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11.4: Religion - Roman Faiths and the birth of Christianity

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    17054
  • Rome had always been a hotbed of religious diversity. While the official Roman gods were venerated across the Empire, Roman elites had no objections to the worship of other deities, and indeed many Romans (elites and commoners alike) eagerly embraced foreign faiths. Originating in the Hellenistic kingdoms, many Romans were attracted to mystery religions, cults that promised spiritual salvation to their members. These mystery religions shared a belief that the universe was full of magical charms that could lead to spiritual salvation or eternal life itself. In many ways, they were more like cults of magic than traditional religious faiths. A worshiper could join multiple mystery religions, intoning chants and prayers and participating in rituals in hopes of securing good fortune and wealth in life and the possibility of spiritual immortality after death.

    Even Rome’s perennial adversary Persia supplied sources of spiritual inspiration to Rome. A Zoroastrian demigod, Mithras, became immensely popular among Romans. Mithrans believed that Mithras had been a soldier, slain by his enemies, who then rose to enjoy eternal life. Roman soldiers campaigning in Persia brought Mithranism back to Rome - Mithras’s identity as a former soldier made his worship all the more appealing to members of the Roman military. The worship of Mithras was so popular that, some historians have noted, it is easy to imagine the Roman Empire becoming Mithran instead of Christian if Constantine had not converted to the latter faith.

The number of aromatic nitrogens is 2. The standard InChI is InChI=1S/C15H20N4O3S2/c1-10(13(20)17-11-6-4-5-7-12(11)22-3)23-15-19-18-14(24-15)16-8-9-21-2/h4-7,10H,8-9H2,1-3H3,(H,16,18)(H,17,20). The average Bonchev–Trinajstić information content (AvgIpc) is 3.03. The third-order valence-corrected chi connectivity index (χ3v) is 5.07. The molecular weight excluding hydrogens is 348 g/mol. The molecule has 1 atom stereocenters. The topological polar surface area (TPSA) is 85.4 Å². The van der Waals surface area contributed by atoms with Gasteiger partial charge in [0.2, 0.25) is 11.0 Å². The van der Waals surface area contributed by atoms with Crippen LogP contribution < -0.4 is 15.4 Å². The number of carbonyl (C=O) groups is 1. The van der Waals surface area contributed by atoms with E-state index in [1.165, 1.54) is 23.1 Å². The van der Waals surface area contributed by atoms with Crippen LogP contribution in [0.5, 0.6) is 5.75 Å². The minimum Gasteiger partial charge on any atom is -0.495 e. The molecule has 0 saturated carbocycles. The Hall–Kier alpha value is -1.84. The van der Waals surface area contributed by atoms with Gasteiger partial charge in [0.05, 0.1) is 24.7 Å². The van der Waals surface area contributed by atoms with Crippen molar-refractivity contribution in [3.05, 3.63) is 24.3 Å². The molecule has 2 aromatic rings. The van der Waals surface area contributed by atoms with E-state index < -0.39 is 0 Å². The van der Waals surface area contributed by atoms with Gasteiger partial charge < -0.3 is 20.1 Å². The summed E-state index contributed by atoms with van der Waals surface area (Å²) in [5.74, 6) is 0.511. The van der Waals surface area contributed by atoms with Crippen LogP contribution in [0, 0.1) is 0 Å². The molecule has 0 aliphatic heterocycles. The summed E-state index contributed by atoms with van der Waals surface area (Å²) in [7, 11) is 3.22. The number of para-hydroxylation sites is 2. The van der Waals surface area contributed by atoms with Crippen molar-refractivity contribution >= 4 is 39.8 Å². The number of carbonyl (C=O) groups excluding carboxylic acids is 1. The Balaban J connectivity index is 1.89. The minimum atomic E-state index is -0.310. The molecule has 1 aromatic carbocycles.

Stone carving of the demigod Mithras stabbing a bull.
    Figure \(\PageIndex{1}\): A relief from an altar of Mithras dating from the second or third century CE. In all of the discovered Mithran temples, Mithras is depicted slaying a bull, which somehow (the details of the myth are long lost) helped to create the world.

    In some cases, non-Roman gods even came to supplant Roman ones; one of the Severan emperors embraced the worship of the Syrian sun god Sol Invictus (meaning "the unconquered sun") and had a temple built in Rome to honor the god alongside the traditional Roman deities. The notion of being as powerful and unstoppable as the sun appealed to future emperors, so subsequent emperors tended to venerate Sol Invictus along with the Roman Jupiter until the triumph of Christianity.

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